The Warren Buffett Way: Principals for Successful Investment
In his book "The Warren Buffett Way", Robert Hagstrom outlines 12 principles Warren Buffett follows in his investment decision making. This article illustrates these tenets implemented by Buffett when selecting stocks or companies.
Principle 1: Simplicity and Understandability of the Business
Warren Buffett avoided the investment in a business he had no understanding of. This is the reason for which he did not undertake investments on technology stocks. He claimed that understanding a business facilitated the spotting of problems and opportunities.
Principle 2: Reliable Operating History
Buffet studied the history record of a target company. He is well aware of the fact that a past performance is not a guarantee for future success, but he used it to see whether the particular business was able to endure the different market conditions.
Principle 3: Positive Long-Term Prospects
Warren Buffet investing philosophy included the holding of a company over the long-term. Therefore, a clear future was of importance to him. He disregarded the profitability of companies that were about to fall out of taste tomorrow, such as technology stocks or companies that were susceptible to trend conditions.
Principle 4: Rational Management
Buffet placed extreme importance on the management team of the company. He paid attention on the way the management operated with the excess cash generated. In order to construct a shareholder value, the cash that is generated above the average returns should be reinvested. If the reinvestment is not possible the excess cash should be returned to the shareholders in a dividend form or whatever other form the management considers appropriate. Rationality is what should stand behind every decision.
Principal 5: Open Management-Shareholder Relationships
Buffet put a great importance on the open relationships between shareholders and management. This means that the latter should provide information on the activities of the company and be able to admit its mistakes when committed and take its responsibilities in fixing them.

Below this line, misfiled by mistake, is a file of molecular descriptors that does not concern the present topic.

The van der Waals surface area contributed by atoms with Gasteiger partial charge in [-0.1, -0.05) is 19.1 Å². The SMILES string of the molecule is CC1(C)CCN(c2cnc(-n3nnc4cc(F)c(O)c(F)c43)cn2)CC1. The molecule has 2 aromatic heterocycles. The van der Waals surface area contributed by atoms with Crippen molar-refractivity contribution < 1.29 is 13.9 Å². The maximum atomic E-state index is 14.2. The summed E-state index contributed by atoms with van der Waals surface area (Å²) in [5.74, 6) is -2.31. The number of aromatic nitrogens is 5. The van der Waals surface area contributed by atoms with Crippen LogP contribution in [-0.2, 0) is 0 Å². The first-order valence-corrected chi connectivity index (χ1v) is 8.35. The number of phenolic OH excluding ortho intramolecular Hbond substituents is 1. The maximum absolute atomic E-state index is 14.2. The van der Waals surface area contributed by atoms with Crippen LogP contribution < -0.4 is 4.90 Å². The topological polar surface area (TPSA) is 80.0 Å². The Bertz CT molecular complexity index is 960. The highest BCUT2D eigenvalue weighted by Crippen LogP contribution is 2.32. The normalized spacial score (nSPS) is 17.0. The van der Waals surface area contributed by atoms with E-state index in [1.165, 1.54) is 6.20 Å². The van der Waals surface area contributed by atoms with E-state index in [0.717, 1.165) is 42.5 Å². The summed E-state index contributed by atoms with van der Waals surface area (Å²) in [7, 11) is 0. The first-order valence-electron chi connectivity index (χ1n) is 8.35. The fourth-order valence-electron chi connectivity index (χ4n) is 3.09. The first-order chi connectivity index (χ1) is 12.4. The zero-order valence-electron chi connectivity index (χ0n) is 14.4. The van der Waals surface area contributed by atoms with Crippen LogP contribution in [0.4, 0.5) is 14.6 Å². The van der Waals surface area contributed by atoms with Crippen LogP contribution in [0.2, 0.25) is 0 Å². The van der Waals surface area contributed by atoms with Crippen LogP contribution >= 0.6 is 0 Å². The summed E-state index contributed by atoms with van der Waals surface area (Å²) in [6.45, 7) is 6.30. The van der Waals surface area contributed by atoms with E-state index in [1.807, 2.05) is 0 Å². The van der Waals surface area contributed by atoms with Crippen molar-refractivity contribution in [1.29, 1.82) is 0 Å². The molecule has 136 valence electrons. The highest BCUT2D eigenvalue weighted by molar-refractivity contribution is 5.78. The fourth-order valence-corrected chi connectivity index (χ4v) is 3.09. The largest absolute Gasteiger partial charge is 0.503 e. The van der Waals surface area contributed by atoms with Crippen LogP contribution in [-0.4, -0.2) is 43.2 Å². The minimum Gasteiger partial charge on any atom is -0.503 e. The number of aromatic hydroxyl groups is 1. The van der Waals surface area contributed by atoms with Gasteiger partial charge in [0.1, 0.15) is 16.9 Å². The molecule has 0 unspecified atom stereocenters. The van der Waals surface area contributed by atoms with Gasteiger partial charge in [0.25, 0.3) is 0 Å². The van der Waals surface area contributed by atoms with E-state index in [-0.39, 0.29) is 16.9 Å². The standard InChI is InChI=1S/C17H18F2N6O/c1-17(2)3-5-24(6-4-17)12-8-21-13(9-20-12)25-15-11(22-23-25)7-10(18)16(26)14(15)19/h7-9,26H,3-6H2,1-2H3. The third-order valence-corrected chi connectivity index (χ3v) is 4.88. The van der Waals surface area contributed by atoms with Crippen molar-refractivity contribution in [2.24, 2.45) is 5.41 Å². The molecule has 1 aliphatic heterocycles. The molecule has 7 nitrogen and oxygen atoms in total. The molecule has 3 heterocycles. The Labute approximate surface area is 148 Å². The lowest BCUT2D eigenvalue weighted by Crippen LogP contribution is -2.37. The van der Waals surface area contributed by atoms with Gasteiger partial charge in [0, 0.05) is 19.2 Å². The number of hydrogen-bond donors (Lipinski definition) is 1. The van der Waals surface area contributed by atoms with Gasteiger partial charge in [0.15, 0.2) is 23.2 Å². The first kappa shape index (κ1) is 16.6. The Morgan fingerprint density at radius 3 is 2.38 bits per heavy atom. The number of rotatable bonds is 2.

Principal 6: Institutional Imperative Resistance by Management Teams
Buffet is against the acting as the rest of the companies in the industry no matter that sometimes this may mean undertaking out-of-the-ordinary actions.
Principal 7: Return on Equity Importance
Return on equity is one of the basic criteria against which Buffett evaluated a target company. He regards earnings as of less importance. The significance of return on equity is dictated by its defined effect on the wealth of the company over the long run.
Principal 8: Owner Earnings Importance
When evaluating a company Warren Buffet makes estimations that disregard cash flow, but instead focus on future capital expenditures. As a result he gets a more clear view on the value of the company.
Principal 9: Profit Margins Importance
Buffett places importance on the ability of a company to transform sales into profits. A failure on the part of the company to do so discouraged Buffett to invest in it. Additionally, if the expenses of a company are inflated, Buffett considered this as a lack of discipline no matter the level of profitability of the company. Control over the expenditures of the company is what matters.
Principal 10: The Creation of a Dollar Market Value for Every Obtained and Retained Dollar
If the company has failed to do so, then this is an indication of incorrect capital allocation. Thus, the company has failed to create both shareholder and market value. The holding of cash is regarded as pointless by Buffett.
Principal 11: Company Value Importance
Again the long-term focus is present in this tenet. This is so since Buffett uses total net cash flow that is projected to occur over the lifespan of the target company to determine its value. This may seem impossible since it requires you to be able to predict the performance of the company over a too long time period. However, Buffett claims that if all other tenets can be found in the company, this prediction will be of no difficulty.
Principal 12: Company Availability at a Discount
The discounted price of the stock will compensate for the potential downs in the value. This is one of the main tactics of Buffet that provides him with a level of safety.
Finally, we highly recommend the reading of "The Warren Buffett Way", but be aware that the duplication of Buffett's success through the repeating of his actions is of very small likelihood.
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